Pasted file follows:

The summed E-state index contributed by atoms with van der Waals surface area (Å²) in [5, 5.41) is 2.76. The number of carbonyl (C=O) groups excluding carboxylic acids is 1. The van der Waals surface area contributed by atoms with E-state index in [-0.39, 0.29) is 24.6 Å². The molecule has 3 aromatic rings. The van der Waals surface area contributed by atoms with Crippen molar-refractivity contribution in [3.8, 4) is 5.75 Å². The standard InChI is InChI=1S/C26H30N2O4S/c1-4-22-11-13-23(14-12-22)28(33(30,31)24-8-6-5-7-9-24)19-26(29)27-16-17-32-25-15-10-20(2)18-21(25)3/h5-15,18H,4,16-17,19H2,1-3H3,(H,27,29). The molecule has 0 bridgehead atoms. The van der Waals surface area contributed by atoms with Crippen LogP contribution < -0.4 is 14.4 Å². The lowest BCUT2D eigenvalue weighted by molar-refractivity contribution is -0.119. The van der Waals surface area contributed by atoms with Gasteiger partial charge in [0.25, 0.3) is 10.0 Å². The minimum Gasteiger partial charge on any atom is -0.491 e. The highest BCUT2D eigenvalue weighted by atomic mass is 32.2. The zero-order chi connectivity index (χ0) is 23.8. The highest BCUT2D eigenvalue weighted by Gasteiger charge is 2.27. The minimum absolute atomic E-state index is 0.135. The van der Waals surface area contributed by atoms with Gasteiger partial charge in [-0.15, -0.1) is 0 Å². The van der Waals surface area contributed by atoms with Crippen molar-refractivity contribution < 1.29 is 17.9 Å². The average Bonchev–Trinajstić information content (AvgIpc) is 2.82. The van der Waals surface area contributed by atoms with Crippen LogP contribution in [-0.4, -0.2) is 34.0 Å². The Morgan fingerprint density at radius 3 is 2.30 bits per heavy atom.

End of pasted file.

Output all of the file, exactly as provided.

The summed E-state index contributed by atoms with van der Waals surface area (Å²) in [5, 5.41) is 2.76. The number of carbonyl (C=O) groups excluding carboxylic acids is 1. The van der Waals surface area contributed by atoms with E-state index in [-0.39, 0.29) is 24.6 Å². The molecule has 3 aromatic rings. The van der Waals surface area contributed by atoms with Crippen molar-refractivity contribution in [3.8, 4) is 5.75 Å². The standard InChI is InChI=1S/C26H30N2O4S/c1-4-22-11-13-23(14-12-22)28(33(30,31)24-8-6-5-7-9-24)19-26(29)27-16-17-32-25-15-10-20(2)18-21(25)3/h5-15,18H,4,16-17,19H2,1-3H3,(H,27,29). The molecule has 0 bridgehead atoms. The van der Waals surface area contributed by atoms with Crippen LogP contribution < -0.4 is 14.4 Å². The lowest BCUT2D eigenvalue weighted by molar-refractivity contribution is -0.119. The van der Waals surface area contributed by atoms with Gasteiger partial charge in [0.25, 0.3) is 10.0 Å². The minimum Gasteiger partial charge on any atom is -0.491 e. The highest BCUT2D eigenvalue weighted by atomic mass is 32.2. The zero-order chi connectivity index (χ0) is 23.8. The highest BCUT2D eigenvalue weighted by Gasteiger charge is 2.27. The minimum absolute atomic E-state index is 0.135. The van der Waals surface area contributed by atoms with Gasteiger partial charge in [-0.15, -0.1) is 0 Å². The van der Waals surface area contributed by atoms with Crippen molar-refractivity contribution < 1.29 is 17.9 Å². The average Bonchev–Trinajstić information content (AvgIpc) is 2.82. The van der Waals surface area contributed by atoms with Crippen LogP contribution in [-0.4, -0.2) is 34.0 Å². The Morgan fingerprint density at radius 3 is 2.30 bits per heavy atom.